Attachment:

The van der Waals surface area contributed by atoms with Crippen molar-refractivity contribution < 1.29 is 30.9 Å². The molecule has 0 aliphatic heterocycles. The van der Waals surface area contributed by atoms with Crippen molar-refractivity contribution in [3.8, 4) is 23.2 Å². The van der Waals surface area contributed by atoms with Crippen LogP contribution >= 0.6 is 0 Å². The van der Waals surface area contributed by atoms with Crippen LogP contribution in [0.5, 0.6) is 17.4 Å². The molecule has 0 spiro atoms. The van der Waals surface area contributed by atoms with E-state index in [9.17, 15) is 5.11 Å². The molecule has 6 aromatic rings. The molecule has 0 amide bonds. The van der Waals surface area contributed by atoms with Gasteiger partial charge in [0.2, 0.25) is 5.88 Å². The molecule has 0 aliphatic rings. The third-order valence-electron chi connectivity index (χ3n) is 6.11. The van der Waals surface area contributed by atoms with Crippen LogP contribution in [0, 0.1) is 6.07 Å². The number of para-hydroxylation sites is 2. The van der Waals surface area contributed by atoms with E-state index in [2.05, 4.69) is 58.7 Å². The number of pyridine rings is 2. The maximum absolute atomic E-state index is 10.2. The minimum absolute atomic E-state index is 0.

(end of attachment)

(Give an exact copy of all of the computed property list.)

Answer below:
The van der Waals surface area contributed by atoms with Crippen molar-refractivity contribution < 1.29 is 30.9 Å². The molecule has 0 aliphatic heterocycles. The van der Waals surface area contributed by atoms with Crippen molar-refractivity contribution in [3.8, 4) is 23.2 Å². The van der Waals surface area contributed by atoms with Crippen LogP contribution >= 0.6 is 0 Å². The van der Waals surface area contributed by atoms with Crippen LogP contribution in [0.5, 0.6) is 17.4 Å². The molecule has 0 spiro atoms. The van der Waals surface area contributed by atoms with E-state index in [9.17, 15) is 5.11 Å². The molecule has 6 aromatic rings. The molecule has 0 amide bonds. The van der Waals surface area contributed by atoms with Gasteiger partial charge in [0.2, 0.25) is 5.88 Å². The molecule has 0 aliphatic rings. The third-order valence-electron chi connectivity index (χ3n) is 6.11. The van der Waals surface area contributed by atoms with Crippen LogP contribution in [0, 0.1) is 6.07 Å². The number of para-hydroxylation sites is 2. The van der Waals surface area contributed by atoms with E-state index in [2.05, 4.69) is 58.7 Å². The number of pyridine rings is 2. The maximum absolute atomic E-state index is 10.2. The minimum absolute atomic E-state index is 0.